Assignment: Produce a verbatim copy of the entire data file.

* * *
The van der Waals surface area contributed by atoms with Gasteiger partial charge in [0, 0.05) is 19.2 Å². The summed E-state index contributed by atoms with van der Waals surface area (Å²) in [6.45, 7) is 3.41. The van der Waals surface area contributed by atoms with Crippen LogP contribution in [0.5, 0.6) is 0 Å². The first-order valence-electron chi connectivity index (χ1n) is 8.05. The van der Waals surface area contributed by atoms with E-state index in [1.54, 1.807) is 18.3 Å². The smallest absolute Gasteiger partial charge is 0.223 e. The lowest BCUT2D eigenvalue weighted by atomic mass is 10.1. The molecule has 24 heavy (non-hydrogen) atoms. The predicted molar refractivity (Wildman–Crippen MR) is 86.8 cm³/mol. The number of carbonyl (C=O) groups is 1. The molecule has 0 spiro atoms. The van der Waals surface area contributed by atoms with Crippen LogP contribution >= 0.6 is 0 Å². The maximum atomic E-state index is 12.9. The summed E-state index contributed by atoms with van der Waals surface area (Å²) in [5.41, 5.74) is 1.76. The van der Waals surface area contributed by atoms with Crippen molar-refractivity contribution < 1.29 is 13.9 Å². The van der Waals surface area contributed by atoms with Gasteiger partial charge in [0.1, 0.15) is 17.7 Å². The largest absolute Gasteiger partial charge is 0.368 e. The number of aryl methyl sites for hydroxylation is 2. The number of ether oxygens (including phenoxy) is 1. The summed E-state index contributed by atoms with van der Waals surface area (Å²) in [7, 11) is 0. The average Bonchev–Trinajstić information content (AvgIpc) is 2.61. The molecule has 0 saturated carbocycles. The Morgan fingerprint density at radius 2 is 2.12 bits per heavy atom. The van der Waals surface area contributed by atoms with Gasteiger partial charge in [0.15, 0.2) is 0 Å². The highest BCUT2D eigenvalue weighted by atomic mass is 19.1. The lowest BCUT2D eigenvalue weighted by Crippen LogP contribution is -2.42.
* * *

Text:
The van der Waals surface area contributed by atoms with Gasteiger partial charge in [0, 0.05) is 19.2 Å². The summed E-state index contributed by atoms with van der Waals surface area (Å²) in [6.45, 7) is 3.41. The van der Waals surface area contributed by atoms with Crippen LogP contribution in [0.5, 0.6) is 0 Å². The first-order valence-electron chi connectivity index (χ1n) is 8.05. The van der Waals surface area contributed by atoms with E-state index in [1.54, 1.807) is 18.3 Å². The smallest absolute Gasteiger partial charge is 0.223 e. The lowest BCUT2D eigenvalue weighted by atomic mass is 10.1. The molecule has 24 heavy (non-hydrogen) atoms. The predicted molar refractivity (Wildman–Crippen MR) is 86.8 cm³/mol. The number of carbonyl (C=O) groups is 1. The molecule has 0 spiro atoms. The van der Waals surface area contributed by atoms with Crippen LogP contribution >= 0.6 is 0 Å². The maximum atomic E-state index is 12.9. The summed E-state index contributed by atoms with van der Waals surface area (Å²) in [5.41, 5.74) is 1.76. The van der Waals surface area contributed by atoms with Crippen molar-refractivity contribution < 1.29 is 13.9 Å². The van der Waals surface area contributed by atoms with Gasteiger partial charge in [0.1, 0.15) is 17.7 Å². The largest absolute Gasteiger partial charge is 0.368 e. The number of aryl methyl sites for hydroxylation is 2. The number of ether oxygens (including phenoxy) is 1. The summed E-state index contributed by atoms with van der Waals surface area (Å²) in [7, 11) is 0. The average Bonchev–Trinajstić information content (AvgIpc) is 2.61. The molecule has 0 saturated carbocycles. The Morgan fingerprint density at radius 2 is 2.12 bits per heavy atom. The van der Waals surface area contributed by atoms with Gasteiger partial charge in [0.15, 0.2) is 0 Å². The highest BCUT2D eigenvalue weighted by atomic mass is 19.1. The lowest BCUT2D eigenvalue weighted by Crippen LogP contribution is -2.42.